It’s been a few days. I’ve seen and heard the most ridiculous arguments, the most rational discussions, and opinions from people who have no idea what the fuck they’d really do. Most teachers would do what Aaron Feis did. No teacher should have to.
Change is necessary. I’m not saying to go out tomorrow and take everyone’s guns away, but why can’t we take a look at who owns these guns a little closer? It’s harder than a blanket mental health program, or just simply going into everyone’s houses and removing all guns. It won’t happen overnight, because it shouldn’t have been an overnight process. In 1999, the world watched as Columbine’s shooting played out. It’s been nearly twenty years. Twenty years to adjust policy, inject mental health professionals into schools and communities, erase the stigma of going to the psychologist. Twenty years to make sure our schools are safe. If “our best investment we have is our future generations.” Why are we unwilling to protect that investment? We’ve bailed out failed investments that didn’t really deserve a dime, but for our schools? Nah.
To the people who don’t understand the real situation, let me break down a few things. First, we do have active shooter, unknown person on campus, and danger nearby drills and procedures. I’ve long said what we have isn’t a great system, but it’s better than nothing with the multitude of people that we’re working with. These students should know what to do, but only once they hear the alert. Drills and practice are what helped their safety.
Second, it was the end of the school day and it wasn’t a student at the school. So, no a metal detector wasn’t going to stop anything. Most schools in Broward County at the end of the day are open, busses need access to the schools, students and staff need access to their other means of transportation, and honestly, there’s no funneling thousands of people outside otherwise. I can tell you from experience that I’ve seen and directed countless adults out of the wrong area at the end of the day. I can also tell you that some people at their core are truly assholes, and no matter what will do what they find easiest. Assessing campus weak points and having proper security is definitely a concern, but unless they’re armed and ready to shoot everyone that comes up it changes nothing.
Mental health, well we’ve got a problem there. My last school had nearly 2,000 students and three guidance counselors. Students don’t necessarily need a psychologist, but they do need to have someone to talk to. We’re so concerned with what grade everyone has in what class, but it’s very rare that anyone stops to ask, “What do you know about this student?” I wasn’t the best at knowing everything about all of my kids, but trying to get to know them is worth more than teaching them half the crap they’re going to forget in a few months anyway. Often times I walked into the staff area, or another teacher’s room and was pissed off at my students, but for the most part they’re trying to do better. Outside of schools, mental health professionals are needed in communities. We should be making sure that people are aware of any help they might be able to receive for a reasonable cost (universal health care is a whole other issue).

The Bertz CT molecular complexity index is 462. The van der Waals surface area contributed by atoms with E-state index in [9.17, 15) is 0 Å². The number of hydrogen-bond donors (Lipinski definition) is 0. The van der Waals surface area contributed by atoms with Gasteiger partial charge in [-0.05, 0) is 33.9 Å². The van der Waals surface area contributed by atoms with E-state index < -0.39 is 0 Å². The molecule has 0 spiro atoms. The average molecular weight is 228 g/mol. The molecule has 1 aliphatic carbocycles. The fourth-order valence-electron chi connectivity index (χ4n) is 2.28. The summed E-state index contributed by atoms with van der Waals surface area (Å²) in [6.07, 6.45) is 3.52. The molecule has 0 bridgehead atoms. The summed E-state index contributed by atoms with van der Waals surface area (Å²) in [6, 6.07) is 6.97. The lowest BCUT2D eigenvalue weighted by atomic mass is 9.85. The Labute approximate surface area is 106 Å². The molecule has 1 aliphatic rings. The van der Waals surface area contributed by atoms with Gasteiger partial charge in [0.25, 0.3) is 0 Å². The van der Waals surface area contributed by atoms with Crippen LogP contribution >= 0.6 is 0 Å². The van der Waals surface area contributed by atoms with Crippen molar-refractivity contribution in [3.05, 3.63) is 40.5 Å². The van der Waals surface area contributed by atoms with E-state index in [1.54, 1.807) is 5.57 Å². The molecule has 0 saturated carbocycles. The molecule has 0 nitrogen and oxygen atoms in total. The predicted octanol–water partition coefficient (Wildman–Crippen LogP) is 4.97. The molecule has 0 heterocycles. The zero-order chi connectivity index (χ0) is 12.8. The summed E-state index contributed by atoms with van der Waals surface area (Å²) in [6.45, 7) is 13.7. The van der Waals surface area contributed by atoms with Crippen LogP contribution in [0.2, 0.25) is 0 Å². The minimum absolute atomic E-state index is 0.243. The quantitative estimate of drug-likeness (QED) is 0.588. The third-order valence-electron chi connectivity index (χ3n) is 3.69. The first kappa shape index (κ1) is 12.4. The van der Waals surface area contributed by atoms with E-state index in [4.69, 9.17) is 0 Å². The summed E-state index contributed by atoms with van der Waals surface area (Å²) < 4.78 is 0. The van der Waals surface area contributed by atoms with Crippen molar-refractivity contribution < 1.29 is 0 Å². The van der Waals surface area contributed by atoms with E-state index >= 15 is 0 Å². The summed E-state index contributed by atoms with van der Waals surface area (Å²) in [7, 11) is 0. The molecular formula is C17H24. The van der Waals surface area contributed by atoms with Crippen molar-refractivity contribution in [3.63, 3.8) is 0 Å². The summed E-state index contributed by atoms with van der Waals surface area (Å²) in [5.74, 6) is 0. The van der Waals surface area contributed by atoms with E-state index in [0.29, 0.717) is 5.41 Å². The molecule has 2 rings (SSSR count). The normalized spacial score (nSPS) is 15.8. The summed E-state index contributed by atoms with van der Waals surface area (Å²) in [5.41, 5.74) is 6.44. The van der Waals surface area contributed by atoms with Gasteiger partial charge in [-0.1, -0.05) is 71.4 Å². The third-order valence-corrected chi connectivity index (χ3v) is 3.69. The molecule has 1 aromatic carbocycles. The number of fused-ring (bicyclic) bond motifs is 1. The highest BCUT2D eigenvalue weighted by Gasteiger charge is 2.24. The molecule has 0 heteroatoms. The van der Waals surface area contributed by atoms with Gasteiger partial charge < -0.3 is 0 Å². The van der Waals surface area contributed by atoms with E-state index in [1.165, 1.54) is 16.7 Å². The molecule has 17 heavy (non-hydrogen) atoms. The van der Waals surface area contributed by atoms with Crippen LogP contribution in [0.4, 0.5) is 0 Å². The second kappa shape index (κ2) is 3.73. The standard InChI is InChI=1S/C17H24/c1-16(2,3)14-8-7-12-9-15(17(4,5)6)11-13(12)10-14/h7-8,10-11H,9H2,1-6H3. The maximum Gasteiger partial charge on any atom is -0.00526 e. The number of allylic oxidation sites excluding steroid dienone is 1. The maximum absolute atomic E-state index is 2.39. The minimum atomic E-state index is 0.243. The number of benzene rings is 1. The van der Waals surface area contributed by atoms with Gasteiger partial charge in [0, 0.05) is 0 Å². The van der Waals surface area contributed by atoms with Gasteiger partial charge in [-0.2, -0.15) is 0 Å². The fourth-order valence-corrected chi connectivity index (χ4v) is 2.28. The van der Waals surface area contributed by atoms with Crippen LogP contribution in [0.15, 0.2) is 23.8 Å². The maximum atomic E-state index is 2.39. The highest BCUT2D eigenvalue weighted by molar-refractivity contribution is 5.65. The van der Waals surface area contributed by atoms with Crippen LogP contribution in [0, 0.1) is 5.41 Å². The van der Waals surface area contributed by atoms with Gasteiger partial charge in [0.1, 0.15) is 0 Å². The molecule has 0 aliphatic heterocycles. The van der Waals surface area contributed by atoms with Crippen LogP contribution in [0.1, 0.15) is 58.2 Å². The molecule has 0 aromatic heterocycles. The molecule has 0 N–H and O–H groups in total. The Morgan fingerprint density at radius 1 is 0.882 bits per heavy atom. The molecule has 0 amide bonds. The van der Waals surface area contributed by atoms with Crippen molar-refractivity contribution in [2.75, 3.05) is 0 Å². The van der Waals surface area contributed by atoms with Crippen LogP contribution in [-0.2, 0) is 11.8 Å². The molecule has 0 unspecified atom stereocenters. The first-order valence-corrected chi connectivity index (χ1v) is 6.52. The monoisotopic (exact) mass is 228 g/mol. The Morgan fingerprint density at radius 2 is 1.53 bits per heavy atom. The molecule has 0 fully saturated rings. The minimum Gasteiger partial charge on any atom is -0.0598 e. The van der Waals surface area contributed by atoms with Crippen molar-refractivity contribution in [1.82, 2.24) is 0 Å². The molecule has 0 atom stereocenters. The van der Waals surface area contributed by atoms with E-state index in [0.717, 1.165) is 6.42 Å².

“Give all the teachers guns.” Don’t give all the teachers supplies, or a better wage, or the ability to not come in when they have the flu and still get paid, give them guns. Where does this magical gun money come from? The cut mental health fund? Listen, I can tell you that the last person you want to have a gun is some of the teachers I’ve been around. Teachers are people who are capable of making mistakes, and they often do. If you want to give teachers guns just ask yourself what the answer is when a teacher snaps and uses that government issued gun to kill.
Gun owners in general aren’t committing mass murder. I had a couple sit on the other side of my bar last night and the woman said, “He got an AR last year in about 5 minutes.” 5 minutes. The vetting process for a semi-automatic weapon takes 5 minutes. What the fuck? You can’t buy a car in 5 minutes, you can’t see a doctor in 5 minutes, you can’t even pick your Netflix show in 5 minutes, but you can be weaponized. It’s unreal that in such a short span of time you can walk in and walk out with a semi-automatic weapon that can shoot around 45 times in a minute. (I may be a little off on this number, but I believe it to be right) The unacceptable vetting process is an issue, and anyone that doesn’t see that after these school shootings is just upset that someone may take away their fun toys.
The most jarring part of this was being away from my home. I lived and worked in Broward county most of my life. I taught in a middle school 10 minutes away from this high school. I worked in the elementary school that directly funnels into this high school, and back home I’m sure people are being serious about changing things. However, I’m two states away and it’s almost treated as an, “Oh well.” Teachers went to work today and had no briefing on safety, doors remain unlocked or even open, the school security is non-existent, and it won’t change because, “It wouldn’t happen here.” Or even more shocking, “There was another one?” When a school shooting is reduced to another one; it should be a sign.
Enough is enough. It’s been nearly twenty years, and prayers haven’t worked. The government hasn’t worked. Our society hasn’t worked. It’s been nearly twenty years, and we’re no longer shocked, unless it’s in our own backyard. It’s been nearly twenty years, and nothing has changed. It’s been nearly twenty years, but these kids never got to celebrate 20.